New Zealand Photography
There are many great places on Earth for photography, and though I live in one of the best, New Zealand is such a special place for landscape photography because there are so many extremely dramatic landscapes packed close together.
Ever since my first photography trip to New Zealand in 2013 (photos at the bottom of this gallery) I sought a way to return for an extended period. An opportunity arose to spend 2.5 months in New Zealand devoted entirely to shoot landscape photography. This amount of time allowed me to dig into certain areas and wait for just the right weather and light. And that’s a good thing because the Spring weather during my mid October through December stay was challenging nearly every day. There were only brief windows of good photography conditions that I had to be in place and waiting for. The work that I was forced to put into these photos made me covet each one more, and deeply etched the memories. Visiting this time of year let me capture the mountains still snow-capped, empty roads that gave me the whole country to myself, sprawling Lupines, and the chance to do astrophotography before the Earth’s tilt concealed the Milky Way’s galactic core (though nightly clouds prevented much of this).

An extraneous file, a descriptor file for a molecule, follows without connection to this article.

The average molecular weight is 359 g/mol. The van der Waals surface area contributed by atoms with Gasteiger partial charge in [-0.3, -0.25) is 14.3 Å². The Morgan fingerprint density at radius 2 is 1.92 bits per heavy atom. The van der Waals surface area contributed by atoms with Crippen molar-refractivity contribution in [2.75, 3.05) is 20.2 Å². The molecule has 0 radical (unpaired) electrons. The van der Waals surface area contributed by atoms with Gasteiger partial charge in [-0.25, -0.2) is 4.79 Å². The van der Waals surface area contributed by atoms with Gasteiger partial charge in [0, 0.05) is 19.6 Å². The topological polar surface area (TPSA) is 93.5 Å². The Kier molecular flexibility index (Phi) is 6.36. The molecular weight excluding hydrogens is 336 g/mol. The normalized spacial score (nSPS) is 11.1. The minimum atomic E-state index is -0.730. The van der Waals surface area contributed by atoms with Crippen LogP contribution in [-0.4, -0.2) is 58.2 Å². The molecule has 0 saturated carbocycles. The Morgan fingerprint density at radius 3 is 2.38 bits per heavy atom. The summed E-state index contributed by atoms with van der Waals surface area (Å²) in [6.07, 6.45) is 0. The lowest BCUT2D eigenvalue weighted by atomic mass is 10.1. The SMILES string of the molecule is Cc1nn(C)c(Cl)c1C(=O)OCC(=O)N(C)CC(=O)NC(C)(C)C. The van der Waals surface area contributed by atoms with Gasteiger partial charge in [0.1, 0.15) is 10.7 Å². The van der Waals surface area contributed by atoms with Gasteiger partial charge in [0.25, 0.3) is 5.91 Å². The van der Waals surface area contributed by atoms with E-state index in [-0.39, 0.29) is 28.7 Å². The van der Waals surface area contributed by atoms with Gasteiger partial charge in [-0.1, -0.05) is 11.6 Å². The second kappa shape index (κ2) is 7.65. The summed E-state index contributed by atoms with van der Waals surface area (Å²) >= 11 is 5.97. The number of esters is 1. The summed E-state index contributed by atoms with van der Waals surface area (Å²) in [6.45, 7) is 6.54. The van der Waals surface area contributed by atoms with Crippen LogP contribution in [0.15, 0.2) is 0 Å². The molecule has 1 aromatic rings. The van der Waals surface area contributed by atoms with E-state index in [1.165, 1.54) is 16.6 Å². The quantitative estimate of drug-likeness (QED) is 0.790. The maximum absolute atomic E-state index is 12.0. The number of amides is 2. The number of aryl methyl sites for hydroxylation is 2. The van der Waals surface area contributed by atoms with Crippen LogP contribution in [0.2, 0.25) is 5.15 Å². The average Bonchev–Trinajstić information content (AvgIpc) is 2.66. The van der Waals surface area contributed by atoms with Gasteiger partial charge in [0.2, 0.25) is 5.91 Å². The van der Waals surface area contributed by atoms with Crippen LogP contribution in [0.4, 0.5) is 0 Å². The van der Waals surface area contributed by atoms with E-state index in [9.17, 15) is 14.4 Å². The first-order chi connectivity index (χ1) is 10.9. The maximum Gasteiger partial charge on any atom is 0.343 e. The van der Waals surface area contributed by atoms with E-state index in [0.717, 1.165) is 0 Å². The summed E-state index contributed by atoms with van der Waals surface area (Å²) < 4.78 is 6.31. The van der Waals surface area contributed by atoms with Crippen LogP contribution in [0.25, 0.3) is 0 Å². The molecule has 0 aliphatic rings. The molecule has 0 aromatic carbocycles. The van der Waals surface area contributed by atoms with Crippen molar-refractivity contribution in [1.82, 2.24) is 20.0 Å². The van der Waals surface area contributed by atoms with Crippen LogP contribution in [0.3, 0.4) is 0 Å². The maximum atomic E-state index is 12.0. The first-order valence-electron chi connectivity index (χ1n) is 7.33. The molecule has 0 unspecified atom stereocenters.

I lived out of a small campervan, and got most of these photos on day hikes or multi-day backpacking trips. I lugged a 17.3″ laptop to NZ and edited photos in my campervan whenever I waited out bad weather. Life on the road, out of a tent, and tramping from hut to hut in New Zealand was as big as adventure gets. New Zealanders, Kiwis as they’re called, are the most helpful and friendly people that I’ve ever encountered…TRULY. One of my highlights beyond photography was meeting Kiwis on a regular basis who invited me home to experience daily New Zealand life.
During my stay in New Zealand I lived through a 7.8 earthquake, barely mastered making right turns while driving on the left, got 3 traffic violations, met scores of fellow adventurers and photographers, wore the soles off brand new boots, had a giant eel try to bite off my pinky, and left with about 60 portfolio shots. Now that you’d think I got that out of my system, I’m only pondering how and when to return.